Life-Saving Journey Leads Nine-Month-Old from Africa to Austin for Critical Heart Surgery
HeartGift, Dell Children's Medical Center of Central Texas, Samaritan's Purse and Two Caring Austin Families Work Together to Save a Ugandan Baby's Life
Nine-month-old Fortune is recovering in the pediatric intensive care unit at Dell Children's Medical Center of Central Texas, after surgery on Wednesday to patch two holes in his heart. Fortune, accompanied by his mother and a translator, flew the nearly 10,000 miles to Austin because the life-saving treatment he needed was unavailable in his home country of Uganda.
Fortune was suffering from congenital heart defects and had two holes in his heart chambers known as atrial and ventricular septal defects (ASD, VSD). These conditions prevented oxygenated blood from properly flowing to his vital organs and tissues. If left untreated, doctors say Fortune would not have survived to adulthood.
Through a collaborative effort with the Austin-based HeartGift Foundation, the Regional Heart Program of Dell Children's Medical Center and the international Christian relief organization Samaritan's Purse, Fortune was able to receive the surgery he desperately needed to close the holes and fix his heart.
"This was a family who had almost given up hope because they knew it was only a matter of time before Fortune would have died from his heart condition," said Cindy Bonsall, director of Children's Heart Project at Samaritan's Purse. "Now he has received the treatment he needed from the expert team at Dell Children's Medical and is on his way to recovering."
Fortune's congenital heart defects were identified during a screening in Kampala, Uganda, through Children's Heart Project, which is a project of Samaritan''s Purse. Children's Heart Project has provided surgery for more than 776 children, including 158 from Uganda. Samaritan’s Purse arranged for Fortune and his mother to stay with two Austin host families. The Hines and Patterson families volunteered to host Fortune and his mother for their six-week stay. In addition to opening their homes, the host families are also providing transportation to and from the hospital for the surgery and follow-up doctor visits.
"The United States has hundreds of medical centers with specialists to treat children who have heart disease," said Lisa Rodman, director of the HeartGift Foundation. "Sadly, the majority of countries around the world lack even a single facility capable of open-heart surgery. The physicians at HeartGift volunteer their time to care for these children."
MEDIA & INTERVIEW OPPORTUNITIES
Dr. Kenneth Fox, the cardiovascular surgeon who performed Fortune's open-heart surgery, and Dr. Karen Wright, Fortune's pediatric cardiologist, both of the Regional Heart Program at Dell Children's Medical Center
Fortune's mother or the Austin host families
Lisa Rodman, director of HeartGift, or Cindy Bonsall, director of Children’s Heart Project for Samaritan's Purse
COVER Fortune's recovery process at Dell Children's Medical Center of Central Texas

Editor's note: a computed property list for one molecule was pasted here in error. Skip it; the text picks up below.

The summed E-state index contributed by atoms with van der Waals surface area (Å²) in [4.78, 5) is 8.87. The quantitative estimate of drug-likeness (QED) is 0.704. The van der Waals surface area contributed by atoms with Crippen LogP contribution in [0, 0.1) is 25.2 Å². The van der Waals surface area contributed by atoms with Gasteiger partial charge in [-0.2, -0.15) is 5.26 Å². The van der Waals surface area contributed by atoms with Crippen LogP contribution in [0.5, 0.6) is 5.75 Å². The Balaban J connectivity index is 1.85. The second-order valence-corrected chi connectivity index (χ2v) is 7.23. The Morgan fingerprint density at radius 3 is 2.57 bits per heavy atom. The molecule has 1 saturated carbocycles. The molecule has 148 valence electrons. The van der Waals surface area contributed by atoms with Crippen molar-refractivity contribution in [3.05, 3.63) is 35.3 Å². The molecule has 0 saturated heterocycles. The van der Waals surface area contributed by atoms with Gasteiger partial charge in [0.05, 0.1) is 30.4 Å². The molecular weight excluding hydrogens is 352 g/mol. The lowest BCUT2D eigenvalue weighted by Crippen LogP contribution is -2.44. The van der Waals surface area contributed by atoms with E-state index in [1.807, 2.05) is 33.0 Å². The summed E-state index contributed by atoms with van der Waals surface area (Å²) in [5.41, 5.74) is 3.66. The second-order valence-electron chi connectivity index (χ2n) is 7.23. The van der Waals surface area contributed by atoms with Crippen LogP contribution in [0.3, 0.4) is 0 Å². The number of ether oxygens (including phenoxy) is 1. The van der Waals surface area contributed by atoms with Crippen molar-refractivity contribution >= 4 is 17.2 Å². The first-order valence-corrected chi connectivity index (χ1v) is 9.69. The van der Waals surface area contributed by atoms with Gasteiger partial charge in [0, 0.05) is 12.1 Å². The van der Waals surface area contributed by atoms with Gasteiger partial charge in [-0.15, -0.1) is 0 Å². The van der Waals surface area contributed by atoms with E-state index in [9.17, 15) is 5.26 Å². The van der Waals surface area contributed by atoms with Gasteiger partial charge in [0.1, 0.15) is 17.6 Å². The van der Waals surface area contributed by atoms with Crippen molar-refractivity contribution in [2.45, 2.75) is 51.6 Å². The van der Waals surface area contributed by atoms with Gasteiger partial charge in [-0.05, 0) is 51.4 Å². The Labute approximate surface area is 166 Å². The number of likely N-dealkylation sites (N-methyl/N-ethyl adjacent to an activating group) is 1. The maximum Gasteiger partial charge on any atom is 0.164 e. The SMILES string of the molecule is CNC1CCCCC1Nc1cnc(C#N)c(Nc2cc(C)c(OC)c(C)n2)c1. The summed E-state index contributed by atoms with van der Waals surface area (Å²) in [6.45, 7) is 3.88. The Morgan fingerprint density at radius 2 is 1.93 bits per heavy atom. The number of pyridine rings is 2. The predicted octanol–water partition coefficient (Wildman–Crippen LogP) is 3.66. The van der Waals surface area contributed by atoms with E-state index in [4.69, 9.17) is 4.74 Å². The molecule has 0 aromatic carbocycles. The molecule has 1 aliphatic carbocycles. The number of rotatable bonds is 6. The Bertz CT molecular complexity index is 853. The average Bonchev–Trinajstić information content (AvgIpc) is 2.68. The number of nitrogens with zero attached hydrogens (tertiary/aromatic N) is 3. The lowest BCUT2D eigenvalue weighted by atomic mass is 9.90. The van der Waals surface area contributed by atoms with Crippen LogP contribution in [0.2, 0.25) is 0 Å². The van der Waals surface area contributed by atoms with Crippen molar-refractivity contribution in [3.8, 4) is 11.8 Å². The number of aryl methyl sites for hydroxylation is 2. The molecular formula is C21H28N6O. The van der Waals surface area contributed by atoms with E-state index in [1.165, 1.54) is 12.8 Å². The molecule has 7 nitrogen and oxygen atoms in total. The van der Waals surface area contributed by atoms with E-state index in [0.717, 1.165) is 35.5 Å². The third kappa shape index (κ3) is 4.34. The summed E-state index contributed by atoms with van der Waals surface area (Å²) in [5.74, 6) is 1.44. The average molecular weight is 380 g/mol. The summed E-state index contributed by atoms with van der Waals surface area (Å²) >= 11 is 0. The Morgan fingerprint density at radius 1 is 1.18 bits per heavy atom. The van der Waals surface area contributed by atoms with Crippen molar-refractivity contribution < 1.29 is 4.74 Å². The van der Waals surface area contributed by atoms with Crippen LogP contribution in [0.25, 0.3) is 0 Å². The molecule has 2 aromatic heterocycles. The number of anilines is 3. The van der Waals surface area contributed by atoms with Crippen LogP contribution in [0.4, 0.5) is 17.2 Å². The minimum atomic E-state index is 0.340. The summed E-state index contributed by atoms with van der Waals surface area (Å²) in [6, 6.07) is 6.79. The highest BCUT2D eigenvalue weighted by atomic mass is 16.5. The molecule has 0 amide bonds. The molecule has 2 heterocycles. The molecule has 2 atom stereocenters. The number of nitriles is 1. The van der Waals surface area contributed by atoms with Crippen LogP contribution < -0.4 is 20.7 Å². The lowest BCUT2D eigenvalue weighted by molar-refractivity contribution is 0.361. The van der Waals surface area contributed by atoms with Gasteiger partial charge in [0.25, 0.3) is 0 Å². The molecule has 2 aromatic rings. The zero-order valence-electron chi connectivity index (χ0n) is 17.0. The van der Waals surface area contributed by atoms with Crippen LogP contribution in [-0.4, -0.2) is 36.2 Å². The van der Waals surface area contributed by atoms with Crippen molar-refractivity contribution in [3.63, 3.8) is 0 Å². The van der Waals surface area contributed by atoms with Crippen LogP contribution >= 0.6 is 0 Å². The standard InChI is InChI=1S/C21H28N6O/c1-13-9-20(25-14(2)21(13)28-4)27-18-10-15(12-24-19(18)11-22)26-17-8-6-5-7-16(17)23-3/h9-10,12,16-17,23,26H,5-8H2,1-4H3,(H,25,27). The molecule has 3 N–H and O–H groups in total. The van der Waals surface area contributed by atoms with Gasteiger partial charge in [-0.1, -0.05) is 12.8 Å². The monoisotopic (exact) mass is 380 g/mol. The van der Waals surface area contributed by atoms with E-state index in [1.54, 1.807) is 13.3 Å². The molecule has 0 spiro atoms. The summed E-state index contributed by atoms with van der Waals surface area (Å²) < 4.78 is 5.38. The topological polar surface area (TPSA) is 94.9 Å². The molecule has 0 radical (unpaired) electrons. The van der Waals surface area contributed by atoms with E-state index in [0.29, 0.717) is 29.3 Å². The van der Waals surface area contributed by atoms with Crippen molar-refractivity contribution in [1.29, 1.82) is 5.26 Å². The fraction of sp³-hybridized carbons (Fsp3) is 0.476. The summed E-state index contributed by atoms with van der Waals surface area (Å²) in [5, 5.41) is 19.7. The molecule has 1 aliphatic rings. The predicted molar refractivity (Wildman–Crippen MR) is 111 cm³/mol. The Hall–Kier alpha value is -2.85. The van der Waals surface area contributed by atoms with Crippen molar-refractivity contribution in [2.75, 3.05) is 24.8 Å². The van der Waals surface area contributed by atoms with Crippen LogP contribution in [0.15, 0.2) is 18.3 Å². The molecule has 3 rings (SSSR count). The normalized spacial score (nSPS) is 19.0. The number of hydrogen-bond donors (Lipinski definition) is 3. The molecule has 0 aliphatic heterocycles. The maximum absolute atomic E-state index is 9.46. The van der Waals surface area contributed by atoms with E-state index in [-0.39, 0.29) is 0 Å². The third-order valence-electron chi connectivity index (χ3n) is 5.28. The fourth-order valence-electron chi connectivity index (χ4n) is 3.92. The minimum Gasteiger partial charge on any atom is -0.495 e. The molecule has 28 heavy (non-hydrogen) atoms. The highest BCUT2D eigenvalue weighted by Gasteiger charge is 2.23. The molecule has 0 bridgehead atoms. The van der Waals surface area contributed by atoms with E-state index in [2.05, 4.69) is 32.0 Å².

The HeartGift Foundation, headquartered in Austin, Texas, with chapters in New Orleans, San Antonio and Houston, brings children from around the world to the United States for surgery to correct life-threatening heart defects. These children come to the States because their home countries lack adequate health care, and they leave with repaired hearts and a new sense of hope for the future. To learn more about HeartGift, visit www.heartgift.org or follow us on Twitter @HeartGiftNews.
About Children's Heart Project
Children’s Heart Project, a project of international Christian relief and evangelism organization Samaritan's Purse, is led by Franklin Graham. Children’s Heart Project has brought more than 740 children to North America to receive life-saving heart surgery and treatments currently unavailable in their home countries. The project screens and identifies children in Uganda, Mongolia, Bolivia and Honduras who are suffering from congenital heart defects and needing surgery, locates doctors and hospitals in North America willing to donate their medical services, arranges for host families and accompanies the children, their mothers and an interpreter to North America—furnishing round-trip transportation. To find out more information or to make a donation, visit www.samaritanspurse.org.
About Dell Children's Medical Center of Central Texas
Dell Children’s Medical Center of Central Texas, a member of the Seton Healthcare Family, is a premier health care provider for children and adolescents. Dell Children's is the only dedicated freestanding pediatric facility in the region and is the only Level I Pediatric Trauma Center in Central Texas serving a 46-county area and beyond.
The Seton Healthcare Family is the leading provider of comprehensive, advanced health care services in Central Texas. As a growing center for medical research and education, Seton is increasing access to quality care—part of its mission to improve the health of all Central Texans, with special concern for the poor and the vulnerable.
Seton's 25 clinical locations include five major medical centers, two community hospitals, two rural hospitals, an inpatient mental health hospital, three primary care clinics for the uninsured and several strategically located health facilities that provide medical care for well patients.
Seton is a member of Ascension Health, the largest not-for-profit health network in the nation.